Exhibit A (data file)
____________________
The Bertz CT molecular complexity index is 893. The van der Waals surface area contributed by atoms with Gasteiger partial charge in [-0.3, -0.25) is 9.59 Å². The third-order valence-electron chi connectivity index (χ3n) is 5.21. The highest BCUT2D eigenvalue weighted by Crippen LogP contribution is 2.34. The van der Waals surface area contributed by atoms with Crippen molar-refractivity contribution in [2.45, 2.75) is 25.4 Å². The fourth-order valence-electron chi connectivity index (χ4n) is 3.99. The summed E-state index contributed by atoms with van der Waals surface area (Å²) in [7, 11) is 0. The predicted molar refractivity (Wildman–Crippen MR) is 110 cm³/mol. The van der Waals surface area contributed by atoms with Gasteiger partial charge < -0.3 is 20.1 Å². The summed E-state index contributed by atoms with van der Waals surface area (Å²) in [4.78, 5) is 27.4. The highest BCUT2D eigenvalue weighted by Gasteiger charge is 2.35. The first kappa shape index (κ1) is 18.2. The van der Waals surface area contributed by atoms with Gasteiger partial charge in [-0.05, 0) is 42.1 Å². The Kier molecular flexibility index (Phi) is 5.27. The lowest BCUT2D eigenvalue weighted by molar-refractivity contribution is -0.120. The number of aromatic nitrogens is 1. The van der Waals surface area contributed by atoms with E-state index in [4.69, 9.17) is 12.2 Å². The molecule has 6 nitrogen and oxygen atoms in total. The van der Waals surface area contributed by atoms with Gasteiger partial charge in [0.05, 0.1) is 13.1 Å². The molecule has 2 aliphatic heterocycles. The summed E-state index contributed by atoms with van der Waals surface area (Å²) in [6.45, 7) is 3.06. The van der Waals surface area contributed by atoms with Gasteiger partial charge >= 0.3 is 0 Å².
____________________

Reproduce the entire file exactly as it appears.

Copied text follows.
The Bertz CT molecular complexity index is 893. The van der Waals surface area contributed by atoms with Gasteiger partial charge in [-0.3, -0.25) is 9.59 Å². The third-order valence-electron chi connectivity index (χ3n) is 5.21. The highest BCUT2D eigenvalue weighted by Crippen LogP contribution is 2.34. The van der Waals surface area contributed by atoms with Crippen molar-refractivity contribution in [2.45, 2.75) is 25.4 Å². The fourth-order valence-electron chi connectivity index (χ4n) is 3.99. The summed E-state index contributed by atoms with van der Waals surface area (Å²) in [7, 11) is 0. The predicted molar refractivity (Wildman–Crippen MR) is 110 cm³/mol. The van der Waals surface area contributed by atoms with Gasteiger partial charge < -0.3 is 20.1 Å². The summed E-state index contributed by atoms with van der Waals surface area (Å²) in [4.78, 5) is 27.4. The highest BCUT2D eigenvalue weighted by Gasteiger charge is 2.35. The first kappa shape index (κ1) is 18.2. The van der Waals surface area contributed by atoms with Gasteiger partial charge in [-0.05, 0) is 42.1 Å². The Kier molecular flexibility index (Phi) is 5.27. The lowest BCUT2D eigenvalue weighted by molar-refractivity contribution is -0.120. The number of aromatic nitrogens is 1. The van der Waals surface area contributed by atoms with E-state index in [4.69, 9.17) is 12.2 Å². The molecule has 6 nitrogen and oxygen atoms in total. The van der Waals surface area contributed by atoms with Gasteiger partial charge in [0.05, 0.1) is 13.1 Å². The molecule has 2 aliphatic heterocycles. The summed E-state index contributed by atoms with van der Waals surface area (Å²) in [6.45, 7) is 3.06. The van der Waals surface area contributed by atoms with Gasteiger partial charge >= 0.3 is 0 Å².